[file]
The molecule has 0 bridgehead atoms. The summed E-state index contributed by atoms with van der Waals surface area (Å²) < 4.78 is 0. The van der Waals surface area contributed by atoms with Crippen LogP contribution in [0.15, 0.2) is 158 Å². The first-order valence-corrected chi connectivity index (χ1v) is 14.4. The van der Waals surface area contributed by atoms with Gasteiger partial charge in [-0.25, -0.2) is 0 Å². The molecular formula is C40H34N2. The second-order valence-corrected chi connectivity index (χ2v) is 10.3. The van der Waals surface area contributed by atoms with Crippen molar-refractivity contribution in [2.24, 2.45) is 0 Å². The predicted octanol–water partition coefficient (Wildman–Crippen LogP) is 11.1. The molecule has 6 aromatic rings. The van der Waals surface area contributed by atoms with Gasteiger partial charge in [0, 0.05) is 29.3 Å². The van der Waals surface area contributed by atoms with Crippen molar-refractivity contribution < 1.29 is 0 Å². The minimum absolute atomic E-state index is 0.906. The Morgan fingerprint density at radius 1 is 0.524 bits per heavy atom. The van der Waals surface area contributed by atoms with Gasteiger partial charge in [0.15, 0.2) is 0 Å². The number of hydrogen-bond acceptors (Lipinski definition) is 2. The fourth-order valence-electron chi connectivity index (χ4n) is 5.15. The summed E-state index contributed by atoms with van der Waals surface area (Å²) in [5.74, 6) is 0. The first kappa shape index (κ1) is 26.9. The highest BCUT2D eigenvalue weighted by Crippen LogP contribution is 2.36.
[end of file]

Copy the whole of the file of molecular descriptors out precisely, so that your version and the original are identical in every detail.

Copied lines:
The molecule has 0 bridgehead atoms. The summed E-state index contributed by atoms with van der Waals surface area (Å²) < 4.78 is 0. The van der Waals surface area contributed by atoms with Crippen LogP contribution in [0.15, 0.2) is 158 Å². The first-order valence-corrected chi connectivity index (χ1v) is 14.4. The van der Waals surface area contributed by atoms with Gasteiger partial charge in [-0.25, -0.2) is 0 Å². The molecular formula is C40H34N2. The second-order valence-corrected chi connectivity index (χ2v) is 10.3. The van der Waals surface area contributed by atoms with Crippen molar-refractivity contribution in [2.24, 2.45) is 0 Å². The predicted octanol–water partition coefficient (Wildman–Crippen LogP) is 11.1. The molecule has 6 aromatic rings. The van der Waals surface area contributed by atoms with Gasteiger partial charge in [0, 0.05) is 29.3 Å². The van der Waals surface area contributed by atoms with Crippen molar-refractivity contribution < 1.29 is 0 Å². The minimum absolute atomic E-state index is 0.906. The Morgan fingerprint density at radius 1 is 0.524 bits per heavy atom. The van der Waals surface area contributed by atoms with Gasteiger partial charge in [0.15, 0.2) is 0 Å². The number of hydrogen-bond acceptors (Lipinski definition) is 2. The fourth-order valence-electron chi connectivity index (χ4n) is 5.15. The summed E-state index contributed by atoms with van der Waals surface area (Å²) in [5.74, 6) is 0. The first kappa shape index (κ1) is 26.9. The highest BCUT2D eigenvalue weighted by Crippen LogP contribution is 2.36.